One possible solution for the restoration of MTEs after fires is the use of mycorrhizal fungi. As stated above, the association with these soil microorganisms can increase nutrient uptake, and confer plants increased stress tolerance [9,39]. After fires, soils tend to become exposed and susceptible to erosion [40]. High radiation, low water retention/penetration, and high-water stress can severely limit germination and re-growth of natural vegetation post-fire [41,42]. Thus, mycorrhizal fungi can be a key element for the restoration process by increasing plant performance in stressful conditions, improving water and nutrient uptake [43], and improving biological [44] and physicochemical characteristics of the soil [45,46]. Current knowledge of mycorrhizal fungi diversity and native plant-fungi associations in the Chilean Mediterranean zone, and sclerophyllous forest in particular, is very limited [47]. Thus, the effect of the mycorrhizal fungi, and principally mycorrhizal symbiosis, on the physiological performance of native plants is seldom assessed and, consequently, their application in restoration is very difficult to evaluate.
The aim of this study is to test the effect of mycorrhizal fungi from the sclerophyllous forest on the survival of the dominant woody-species in this MTE after fire. Additionally, we evaluated the foliar photosynthesis as well as the enzymatic activities and content of macronutrient in the soil in mycorrhizal and non-mycorrhizal plants. These mycorrhizal fungi could be essential for seedling establishment and overall plant performance. Thus, information regarding the efficacy of mycorrhizal fungi application to the seedlings of studied plant species could be essential for conservation and future restoration initiatives in the MTE of Central Chile, especially after fires.

2. Materials and Methods

2.1. Study Site and Target Species

The study site was located in the place called “Fundo los Perales” (33°06′ S, 71°37′ W) located south-west of the city of Valparaíso, Chile. This place is characterized by a Mediterranean climate with cold and rainy winters as well as dry and warm summers [17]. In recent years, the area has experienced frequent and intense fires, all of anthropogenic origin, with severely negative impacts to the local diversity [26,27,28,31]. The flora in the area is typically Mediterranean and highly endemic [25]. The most conspicuous woody species present in the community are Peumus boldus (Monimiaceae), Quillaja saponaria (Quillajaceae), Cryptocarya alba (Lauraceae), and Kageneckia oblonga (Rosaceae). Thus, all four of these woody plant species were examined in this study. In addition, those four plant genera form mycorrhizal associations with arbuscular mycorrhizal fungi (AMF) consequently form the arbuscular mycorrhiza (AM) symbiosis type [48].

2.2. Root Sampling and Fungal Inoculum

Roots from ten randomly selected individuals of each tree species were collected. All trees were similar in height (approximately 2.5–3.0 m) and the distance between them was at least 10 m, to ensure the independence of the samples. These samples were used as biological material to obtain the inoculum containing mycorrhizal structures (spores, hyphae, and vesicles) to be utilized in the field experiments. Each fungal inoculum was prepared using a solution of 75 g of ground root containing mycorrhizal structures (indicated above) in 100 mL of distilled water. Roots from all individuals per species used to obtain the inoculum were mixed in a single flask to obtain one inoculum mix per each of the four target species.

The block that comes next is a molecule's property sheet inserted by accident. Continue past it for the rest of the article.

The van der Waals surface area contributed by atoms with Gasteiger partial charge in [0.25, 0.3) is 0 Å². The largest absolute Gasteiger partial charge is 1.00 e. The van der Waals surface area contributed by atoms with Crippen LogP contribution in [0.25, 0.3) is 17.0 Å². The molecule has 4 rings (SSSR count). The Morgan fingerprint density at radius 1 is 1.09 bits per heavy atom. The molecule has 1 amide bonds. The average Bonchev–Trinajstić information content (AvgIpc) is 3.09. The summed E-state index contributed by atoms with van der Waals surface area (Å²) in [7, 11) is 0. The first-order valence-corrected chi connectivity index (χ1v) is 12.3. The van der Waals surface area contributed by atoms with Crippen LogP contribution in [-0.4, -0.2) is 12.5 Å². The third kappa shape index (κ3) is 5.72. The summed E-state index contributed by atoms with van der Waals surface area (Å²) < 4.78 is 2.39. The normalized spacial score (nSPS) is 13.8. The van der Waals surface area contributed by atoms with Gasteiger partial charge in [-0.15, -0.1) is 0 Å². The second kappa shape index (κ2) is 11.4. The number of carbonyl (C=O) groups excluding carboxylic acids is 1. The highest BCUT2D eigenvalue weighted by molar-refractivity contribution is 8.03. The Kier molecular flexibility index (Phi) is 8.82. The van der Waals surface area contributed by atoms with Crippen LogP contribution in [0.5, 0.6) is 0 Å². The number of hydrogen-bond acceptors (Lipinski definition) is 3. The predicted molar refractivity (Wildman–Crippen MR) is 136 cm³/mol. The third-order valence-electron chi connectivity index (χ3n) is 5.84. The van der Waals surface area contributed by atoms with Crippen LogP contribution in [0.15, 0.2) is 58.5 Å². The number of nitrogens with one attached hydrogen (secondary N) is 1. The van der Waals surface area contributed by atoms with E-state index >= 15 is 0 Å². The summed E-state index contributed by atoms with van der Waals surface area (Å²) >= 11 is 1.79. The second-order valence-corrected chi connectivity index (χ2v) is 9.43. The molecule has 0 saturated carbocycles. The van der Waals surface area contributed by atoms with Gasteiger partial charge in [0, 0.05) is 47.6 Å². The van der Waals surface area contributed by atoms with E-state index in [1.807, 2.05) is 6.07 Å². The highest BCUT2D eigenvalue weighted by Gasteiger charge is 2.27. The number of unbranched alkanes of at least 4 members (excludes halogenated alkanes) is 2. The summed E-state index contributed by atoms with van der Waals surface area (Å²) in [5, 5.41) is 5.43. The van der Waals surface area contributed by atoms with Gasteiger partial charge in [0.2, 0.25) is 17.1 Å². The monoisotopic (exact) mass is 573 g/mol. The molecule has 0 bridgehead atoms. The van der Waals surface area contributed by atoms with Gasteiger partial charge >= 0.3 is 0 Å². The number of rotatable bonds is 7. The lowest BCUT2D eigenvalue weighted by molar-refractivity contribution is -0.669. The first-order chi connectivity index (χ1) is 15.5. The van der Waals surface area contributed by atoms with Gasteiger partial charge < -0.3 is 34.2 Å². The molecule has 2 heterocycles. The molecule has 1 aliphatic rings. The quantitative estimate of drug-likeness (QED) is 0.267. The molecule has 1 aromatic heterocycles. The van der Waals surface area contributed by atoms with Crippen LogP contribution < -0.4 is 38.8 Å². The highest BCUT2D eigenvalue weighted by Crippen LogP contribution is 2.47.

2.3. Assessment of the Survival and Photosynthesis in the Inoculated and Non-Inoculated Trees

The effect of experimental inoculation with a mycorrhizal inoculum mix (see above) on survival and net photosynthesis (A) was assessed at 0, 3, 6, 12, and 24 months after transplants. A total of 50 seedlings of each of the four tree species were selected for these measurements. Half of them were randomly assigned to the “with mycorrhiza” treatment (M+), and the other half was assigned to the “without mycorrhiza” treatment (M−). Individuals of each of these tree species were obtained from seeds collected at the study site. Seeds were germinated and maintained in a greenhouse under semi-controlled conditions (air temperature = 25 ± 3 °C and solar radiation = 1056 ± 96 μmol m−2s−1). At the start of the experiment, the seeds of all individuals were washed and hydrated with a mixture of NaCl (2%) and a systemic antifungal (Benlate) to avoid the presence of microorganisms. Subsequently, half of the seedlings were irrigated with 100 mL/day of the fungal inoculum solution (see above). Each seedling received its own inoculum mix by manual irrigation. Individuals allocated to the treatment without mycorrhizae, only received irrigation (tap-water) without inoculum. The inoculation procedure was repeated 3 times in a 21-day period to ensure symbiosis. A later validation of the effectiveness of the inoculation was conducted using staining methods and a light microscope in a subsample (5 roots from 5 individuals per treatment) previously to be allocated into the field. It was considered a successful inoculation treatment when more than 75% and less than 5% of the individuals showed some type of mycorrhizal structure. Thus, the individuals used in our studies and assigned to the M+ and M− treatment showed more than 80% and less than 5% of AM structures, respectively (Supplementary Table S1). The main AM structures recorded after inoculation were mainly hyphae coils, vesicles, and/or arbuscules.
Three-month-old plants were transplanted to 50-L plastic pots (one plant per pot) containing a mixture of sand/native soil (1:1 v/v) as substrate and irrigated every two days with 250 mL of tap water. All pots were specially rearranged every week to avoid the effect of asymmetric solar incidence due to the shape of the glasshouse roof. Plants were maintained in these semi-controlled conditions until they were five months-old, and then were transported to the field to assess the effect of inoculation of mycorrhiza on photosynthesis and the survival on tree species as well as on the soil nutrient properties.